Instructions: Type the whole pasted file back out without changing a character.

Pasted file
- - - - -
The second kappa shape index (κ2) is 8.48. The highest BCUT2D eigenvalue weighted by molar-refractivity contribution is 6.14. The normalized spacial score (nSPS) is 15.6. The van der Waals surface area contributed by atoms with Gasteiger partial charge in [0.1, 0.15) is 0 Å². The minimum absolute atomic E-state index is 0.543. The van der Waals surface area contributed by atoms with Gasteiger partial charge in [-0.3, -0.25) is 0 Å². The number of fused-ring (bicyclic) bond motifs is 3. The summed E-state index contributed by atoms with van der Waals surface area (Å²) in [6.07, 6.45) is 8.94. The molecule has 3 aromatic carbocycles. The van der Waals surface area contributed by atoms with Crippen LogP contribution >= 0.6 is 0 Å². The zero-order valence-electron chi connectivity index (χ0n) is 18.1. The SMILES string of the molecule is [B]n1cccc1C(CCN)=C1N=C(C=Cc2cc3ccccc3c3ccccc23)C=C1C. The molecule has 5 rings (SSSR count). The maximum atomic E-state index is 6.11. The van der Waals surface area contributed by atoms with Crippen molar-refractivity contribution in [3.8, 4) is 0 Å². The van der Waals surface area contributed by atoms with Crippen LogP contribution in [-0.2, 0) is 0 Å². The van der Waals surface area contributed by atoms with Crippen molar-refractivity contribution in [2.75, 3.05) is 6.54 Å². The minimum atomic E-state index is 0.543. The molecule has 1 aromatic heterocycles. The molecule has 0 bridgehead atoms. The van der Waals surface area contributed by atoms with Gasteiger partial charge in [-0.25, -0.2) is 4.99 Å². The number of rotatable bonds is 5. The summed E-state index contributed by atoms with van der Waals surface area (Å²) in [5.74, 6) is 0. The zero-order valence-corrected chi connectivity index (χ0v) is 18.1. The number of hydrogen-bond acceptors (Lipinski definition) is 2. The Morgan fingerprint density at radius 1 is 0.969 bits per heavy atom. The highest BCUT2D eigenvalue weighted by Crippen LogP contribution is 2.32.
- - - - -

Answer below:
The second kappa shape index (κ2) is 8.48. The highest BCUT2D eigenvalue weighted by molar-refractivity contribution is 6.14. The normalized spacial score (nSPS) is 15.6. The van der Waals surface area contributed by atoms with Gasteiger partial charge in [0.1, 0.15) is 0 Å². The minimum absolute atomic E-state index is 0.543. The van der Waals surface area contributed by atoms with Gasteiger partial charge in [-0.3, -0.25) is 0 Å². The number of fused-ring (bicyclic) bond motifs is 3. The summed E-state index contributed by atoms with van der Waals surface area (Å²) in [6.07, 6.45) is 8.94. The molecule has 3 aromatic carbocycles. The van der Waals surface area contributed by atoms with Crippen LogP contribution >= 0.6 is 0 Å². The zero-order valence-electron chi connectivity index (χ0n) is 18.1. The SMILES string of the molecule is [B]n1cccc1C(CCN)=C1N=C(C=Cc2cc3ccccc3c3ccccc23)C=C1C. The molecule has 5 rings (SSSR count). The maximum atomic E-state index is 6.11. The van der Waals surface area contributed by atoms with Crippen molar-refractivity contribution in [3.8, 4) is 0 Å². The van der Waals surface area contributed by atoms with Crippen LogP contribution in [-0.2, 0) is 0 Å². The van der Waals surface area contributed by atoms with Crippen molar-refractivity contribution in [2.75, 3.05) is 6.54 Å². The minimum atomic E-state index is 0.543. The molecule has 1 aromatic heterocycles. The molecule has 0 bridgehead atoms. The van der Waals surface area contributed by atoms with Gasteiger partial charge in [-0.25, -0.2) is 4.99 Å². The number of rotatable bonds is 5. The summed E-state index contributed by atoms with van der Waals surface area (Å²) in [5.74, 6) is 0. The zero-order valence-corrected chi connectivity index (χ0v) is 18.1. The number of hydrogen-bond acceptors (Lipinski definition) is 2. The Morgan fingerprint density at radius 1 is 0.969 bits per heavy atom. The highest BCUT2D eigenvalue weighted by Crippen LogP contribution is 2.32.